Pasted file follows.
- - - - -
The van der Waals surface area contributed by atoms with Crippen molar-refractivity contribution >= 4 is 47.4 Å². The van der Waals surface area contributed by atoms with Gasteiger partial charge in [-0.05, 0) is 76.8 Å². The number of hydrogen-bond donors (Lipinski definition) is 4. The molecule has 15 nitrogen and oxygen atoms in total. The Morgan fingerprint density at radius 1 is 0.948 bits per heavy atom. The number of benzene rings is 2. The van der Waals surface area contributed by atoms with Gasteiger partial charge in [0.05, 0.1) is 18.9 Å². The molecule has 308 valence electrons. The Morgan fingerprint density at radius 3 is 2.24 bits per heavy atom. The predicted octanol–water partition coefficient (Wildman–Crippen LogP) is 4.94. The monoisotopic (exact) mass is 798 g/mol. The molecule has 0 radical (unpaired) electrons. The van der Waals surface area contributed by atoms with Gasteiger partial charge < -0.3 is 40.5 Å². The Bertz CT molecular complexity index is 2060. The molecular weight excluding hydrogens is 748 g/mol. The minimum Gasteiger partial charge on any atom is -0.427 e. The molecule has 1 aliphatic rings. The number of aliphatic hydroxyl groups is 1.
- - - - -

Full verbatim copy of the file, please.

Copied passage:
The van der Waals surface area contributed by atoms with Crippen molar-refractivity contribution >= 4 is 47.4 Å². The van der Waals surface area contributed by atoms with Gasteiger partial charge in [-0.05, 0) is 76.8 Å². The number of hydrogen-bond donors (Lipinski definition) is 4. The molecule has 15 nitrogen and oxygen atoms in total. The Morgan fingerprint density at radius 1 is 0.948 bits per heavy atom. The number of benzene rings is 2. The van der Waals surface area contributed by atoms with Gasteiger partial charge in [0.05, 0.1) is 18.9 Å². The molecule has 308 valence electrons. The Morgan fingerprint density at radius 3 is 2.24 bits per heavy atom. The predicted octanol–water partition coefficient (Wildman–Crippen LogP) is 4.94. The monoisotopic (exact) mass is 798 g/mol. The molecule has 0 radical (unpaired) electrons. The van der Waals surface area contributed by atoms with Gasteiger partial charge < -0.3 is 40.5 Å². The Bertz CT molecular complexity index is 2060. The molecular weight excluding hydrogens is 748 g/mol. The minimum Gasteiger partial charge on any atom is -0.427 e. The molecule has 1 aliphatic rings. The number of aliphatic hydroxyl groups is 1.